Conservation of angular momentum is closely related to the fact that there is no privileged spatial direction. As a consequence, once a direction is defined by an isolated system, it has no reason to change during the system evolution, because there is no distinguished absolute direction "calling it back" so to say. The system has a rotational inertia.
I will get back to this at the end of this discussion. But let's start with your intuition for linear momentum:
A single particle keeps drifting in a direction unless forced to
This is because there is no privileged position in space. So, again, an isolated system that defines a position (by being there) has no reason to change it. Observed from another inertial frame, its center of mass moves uniformly in a straight line: this is how "to be not moving" appears in the most general sense. Else we would need to have a reference for absolute rest, which is precisely what we do not have because there is no absolute position.
So the system, having no reason to change the way it "not moves", has inertia: it takes a force to change the class of inertial frames it defines into another one. The force needed is the product of the eventual frame relative speed with respect to the initial one, with the system mass. The mass measures the inertia.
And a isolated group of particles too keep drifting as a whole
in an average direction unless forced to change. The law for an
isolated group of particles is exactly of the same form as that for a
Yes, but what law are you talking about? Because conservation of momentum is not the conservation of speed: it is the conservation of the overall motion with inertia of the system (else it would require the same force to stop a fly than to stop a car with the same speed).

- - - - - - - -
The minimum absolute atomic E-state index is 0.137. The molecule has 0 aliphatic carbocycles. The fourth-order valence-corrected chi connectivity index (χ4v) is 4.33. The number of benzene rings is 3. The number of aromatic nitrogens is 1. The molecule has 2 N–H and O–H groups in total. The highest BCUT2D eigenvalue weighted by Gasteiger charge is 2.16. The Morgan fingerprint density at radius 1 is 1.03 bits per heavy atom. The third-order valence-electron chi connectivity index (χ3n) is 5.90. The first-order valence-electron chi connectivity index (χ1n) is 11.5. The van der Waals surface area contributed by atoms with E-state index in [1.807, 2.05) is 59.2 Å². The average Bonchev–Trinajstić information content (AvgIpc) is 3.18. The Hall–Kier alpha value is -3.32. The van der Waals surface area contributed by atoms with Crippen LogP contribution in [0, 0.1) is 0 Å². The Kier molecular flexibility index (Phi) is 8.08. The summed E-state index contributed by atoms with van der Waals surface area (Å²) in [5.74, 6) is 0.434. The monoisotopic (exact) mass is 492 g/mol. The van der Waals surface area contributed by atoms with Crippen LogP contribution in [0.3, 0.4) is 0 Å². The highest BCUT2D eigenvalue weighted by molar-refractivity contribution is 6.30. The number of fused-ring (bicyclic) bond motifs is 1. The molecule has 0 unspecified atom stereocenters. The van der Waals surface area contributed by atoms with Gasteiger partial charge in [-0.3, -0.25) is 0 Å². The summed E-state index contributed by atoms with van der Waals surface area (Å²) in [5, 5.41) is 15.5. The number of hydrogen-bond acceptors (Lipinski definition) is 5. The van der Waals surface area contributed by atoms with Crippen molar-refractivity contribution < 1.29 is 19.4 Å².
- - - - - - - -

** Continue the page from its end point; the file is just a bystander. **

And this is why things seem different to you when it comes to angular momentum:
A particle cannot keep moving in a circle on it's own, whereas a
group of particles keep rotating as a whole
A group of particles does not keep rotating. See the case described in this question: we have two particles (astronauts there) linked by a taut rope and spinning around their centre of mass. When they let go of the rope, they each follow a straight trajectory: observed from an inertial (non-rotating) frame at rest with respect to their center of mass, their angular speed (with respect to their center of mass) progressively vanishes. Angular momentum is conserved because they move away from their center of mass, not because they keep moving in circle.
The law for a single particle leads to a law that is of a different form for the group.
The single particle is a solid object: its whole mass distribution is maintained by cohesive forces. If you abstractly divide it into different parts, each one of these parts would follow a straight line and move away from the center of rotation, if it was not bound to the other parts. Exactly as the astronauts do: they keep rotating as long as they are bound by the rope.
This has all been well explained in @stafusa's answer.
So the law of angular momentum conservation (that indeed is the same for a single particle and a group) is not the law you are thinking of: it is not a law about keeping moving in circle. It is not about conservation of the angular speed.
What is it then? It is a law about conservation of the overall direction with rotational inertia. Very much like a uniform linear motion is the most general way of "not moving", rotating in such a manner that the total angular momentum does not change is the most general way of "not rotating".
What is not analogous to the conservation of linear momentum is the (false) idea that we can characterize what is being conserved by a class of reference frames, because rotating frames are not inertial. So if we kept rotating along a many-body system, (in the same way as we previously followed a group of particles in inertial motion), we would not so easily observe that the system keeps "not rotating" (as opposed to the previous system center of mass "not moving"). We would have to take into account inertial forces (such as the Coriolis force) that seem to correspond to a change of angular speed, while they actually help preserve both rotation axis and rotational inertia.